In recent years the function of restaurants and cafes has been more social than anything else – “and it’s taken a long time to to get to the point where that can be a regular part of civilised life for so many people”, says Jeremy Lee of Soho’s Quo Vadis. It’s easy to forget that up until the 1970s and 1980s eating out was a rare treat for the vast majority of the population. Only really in the 21st century have restaurants been democratised to the point where they are social arenas, in the same way that the pubs have historically been.

Yet while the democratisation of restaurants has been relatively recent, the social significance of sharing food has been millennia in the making. Anthropologists have long chewed over how and why humans eat together: one of their most compelling theories is the practice was heralded by our being able to kill animals far larger than our individual appetites could stomach: in short, a slain mammoth was the primitive precursor to the neighbourhood barbecue. Add in fire and, later, agricultural and preservation techniques, and you have an approach to food that is almost entirely centred around the communal living.

At the same time, running quietly alongside this and cementing the connection in our minds, was our dopamine system which responds as powerfully to a meal as it does to a loved one. “Somewhere along the way, our brains became wired to remember these food events and the people associated with them,” writes John Allen, a research scientist at Dornsife Cognitive Neuroscience Imaging Centre and the author of The Omnivorous Mind. “In our brains, at least, food really is connected to love and a sense of wellbeing.”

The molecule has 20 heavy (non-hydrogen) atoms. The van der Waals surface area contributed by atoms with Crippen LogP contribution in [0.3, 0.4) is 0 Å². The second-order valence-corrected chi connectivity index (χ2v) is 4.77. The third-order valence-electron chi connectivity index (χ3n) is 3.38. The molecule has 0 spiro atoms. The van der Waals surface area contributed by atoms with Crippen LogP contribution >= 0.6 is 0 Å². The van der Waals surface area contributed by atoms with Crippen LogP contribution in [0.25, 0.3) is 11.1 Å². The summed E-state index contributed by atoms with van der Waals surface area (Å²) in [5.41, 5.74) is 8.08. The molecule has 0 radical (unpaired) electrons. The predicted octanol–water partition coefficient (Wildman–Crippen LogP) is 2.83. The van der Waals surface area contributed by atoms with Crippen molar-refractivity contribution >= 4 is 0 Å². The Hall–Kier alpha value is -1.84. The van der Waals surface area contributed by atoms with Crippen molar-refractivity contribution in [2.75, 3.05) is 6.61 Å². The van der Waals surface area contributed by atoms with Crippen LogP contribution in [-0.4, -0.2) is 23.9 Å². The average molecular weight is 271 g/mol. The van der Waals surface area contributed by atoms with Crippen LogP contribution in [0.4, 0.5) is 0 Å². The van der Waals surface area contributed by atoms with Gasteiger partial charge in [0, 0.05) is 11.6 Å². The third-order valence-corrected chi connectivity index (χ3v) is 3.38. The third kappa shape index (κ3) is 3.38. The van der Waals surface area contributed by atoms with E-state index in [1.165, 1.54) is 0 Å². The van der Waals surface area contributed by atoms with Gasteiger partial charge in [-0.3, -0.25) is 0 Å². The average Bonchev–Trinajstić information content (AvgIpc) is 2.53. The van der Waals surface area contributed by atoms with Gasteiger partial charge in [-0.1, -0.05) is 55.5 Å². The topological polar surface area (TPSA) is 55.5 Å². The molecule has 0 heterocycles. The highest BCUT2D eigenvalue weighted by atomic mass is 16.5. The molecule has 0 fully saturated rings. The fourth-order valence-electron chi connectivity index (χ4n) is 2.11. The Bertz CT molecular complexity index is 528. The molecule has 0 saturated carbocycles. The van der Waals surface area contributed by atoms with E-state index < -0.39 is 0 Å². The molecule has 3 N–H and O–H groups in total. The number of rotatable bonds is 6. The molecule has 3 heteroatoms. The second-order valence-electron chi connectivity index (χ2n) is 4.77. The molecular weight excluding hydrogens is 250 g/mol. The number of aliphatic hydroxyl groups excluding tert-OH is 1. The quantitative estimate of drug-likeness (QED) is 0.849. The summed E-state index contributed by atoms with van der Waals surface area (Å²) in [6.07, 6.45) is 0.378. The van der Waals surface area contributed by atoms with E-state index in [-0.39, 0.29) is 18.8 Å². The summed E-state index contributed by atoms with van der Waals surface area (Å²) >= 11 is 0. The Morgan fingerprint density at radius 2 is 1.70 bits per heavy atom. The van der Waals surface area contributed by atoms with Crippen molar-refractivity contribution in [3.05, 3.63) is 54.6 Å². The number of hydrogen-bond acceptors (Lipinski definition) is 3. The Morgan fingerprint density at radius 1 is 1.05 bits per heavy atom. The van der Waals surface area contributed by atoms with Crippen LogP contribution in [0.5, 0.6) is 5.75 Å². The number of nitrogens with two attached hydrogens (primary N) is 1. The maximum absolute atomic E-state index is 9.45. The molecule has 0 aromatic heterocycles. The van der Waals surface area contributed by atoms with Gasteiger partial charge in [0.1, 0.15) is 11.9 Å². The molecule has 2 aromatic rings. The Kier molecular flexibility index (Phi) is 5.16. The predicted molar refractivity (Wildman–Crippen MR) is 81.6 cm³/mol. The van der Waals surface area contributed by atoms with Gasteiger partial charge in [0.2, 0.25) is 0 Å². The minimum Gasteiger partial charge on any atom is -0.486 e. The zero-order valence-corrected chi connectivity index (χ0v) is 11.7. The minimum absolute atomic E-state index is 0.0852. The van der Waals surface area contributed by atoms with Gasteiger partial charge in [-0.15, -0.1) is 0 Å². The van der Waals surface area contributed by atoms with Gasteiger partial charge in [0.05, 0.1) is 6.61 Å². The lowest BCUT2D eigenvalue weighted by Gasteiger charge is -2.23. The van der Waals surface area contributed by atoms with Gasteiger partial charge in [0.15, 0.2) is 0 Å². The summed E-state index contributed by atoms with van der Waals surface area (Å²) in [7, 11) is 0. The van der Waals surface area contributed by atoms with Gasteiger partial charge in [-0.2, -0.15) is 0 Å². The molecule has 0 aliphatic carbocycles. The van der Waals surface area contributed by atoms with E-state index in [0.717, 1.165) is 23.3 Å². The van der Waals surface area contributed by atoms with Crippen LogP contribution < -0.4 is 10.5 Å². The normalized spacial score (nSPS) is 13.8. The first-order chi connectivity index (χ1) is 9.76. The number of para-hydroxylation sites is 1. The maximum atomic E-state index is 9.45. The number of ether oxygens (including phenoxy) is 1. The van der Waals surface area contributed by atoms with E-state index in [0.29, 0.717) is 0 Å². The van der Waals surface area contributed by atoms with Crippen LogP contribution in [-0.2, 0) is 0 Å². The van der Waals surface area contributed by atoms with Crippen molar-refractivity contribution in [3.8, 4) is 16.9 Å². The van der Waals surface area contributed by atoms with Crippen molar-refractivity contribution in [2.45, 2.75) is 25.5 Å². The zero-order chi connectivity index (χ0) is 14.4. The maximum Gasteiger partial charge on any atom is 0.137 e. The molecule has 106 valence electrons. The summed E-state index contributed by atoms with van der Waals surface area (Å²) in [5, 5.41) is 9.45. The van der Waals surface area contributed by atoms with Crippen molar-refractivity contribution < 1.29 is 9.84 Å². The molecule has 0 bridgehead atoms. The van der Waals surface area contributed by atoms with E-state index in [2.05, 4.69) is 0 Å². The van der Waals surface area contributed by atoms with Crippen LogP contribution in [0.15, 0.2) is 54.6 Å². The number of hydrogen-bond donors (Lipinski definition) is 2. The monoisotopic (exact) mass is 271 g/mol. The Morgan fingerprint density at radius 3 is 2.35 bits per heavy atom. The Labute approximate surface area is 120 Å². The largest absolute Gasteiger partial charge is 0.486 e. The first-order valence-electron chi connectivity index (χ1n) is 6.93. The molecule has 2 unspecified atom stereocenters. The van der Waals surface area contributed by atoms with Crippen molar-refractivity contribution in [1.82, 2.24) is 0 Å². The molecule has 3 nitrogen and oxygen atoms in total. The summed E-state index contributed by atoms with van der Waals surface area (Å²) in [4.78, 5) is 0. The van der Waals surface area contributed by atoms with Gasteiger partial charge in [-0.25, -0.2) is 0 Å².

It is to this sense of wellbeing rather than the more cerebral sense of gastronomy that a restaurant must appeal if it is to be truly successful. Even Chan, with his Michelin star and his illustrious culinary credentials, knows that when it comes to eating out with your friends “it’s about service and environment first. Food is third tier.” When Alan Lorrimer, the veteran bars and restaurant entrepreneur behind the Piano Works, first ventured into hospitality, it wasn’t food and drink that drove him, but psychology. “I got into the business to make a difference to someone’s day – to make people feel better.” Several years ago he decided to formalise his interest with a psychotherapy course: “I loved the idea of using psychological models to understand people’s behaviours.” He talks to me animatedly about Maslow’s hierarchy of needs; how the creativity and complexity of a dish can only be appreciated if our more basic needs for love and belonging – and beyond that, safety and security – have been met already.

Jeremy Chan and Iré Hassan-Odukale are co-founders of the Michelin-starred restaurant Ikoyi (PA Jorgensen)
Jeremy Chan and Iré Hassan-Odukale are co-founders of the Michelin-starred restaurant Ikoyi (PA Jorgensen) (P.A Jorgensen)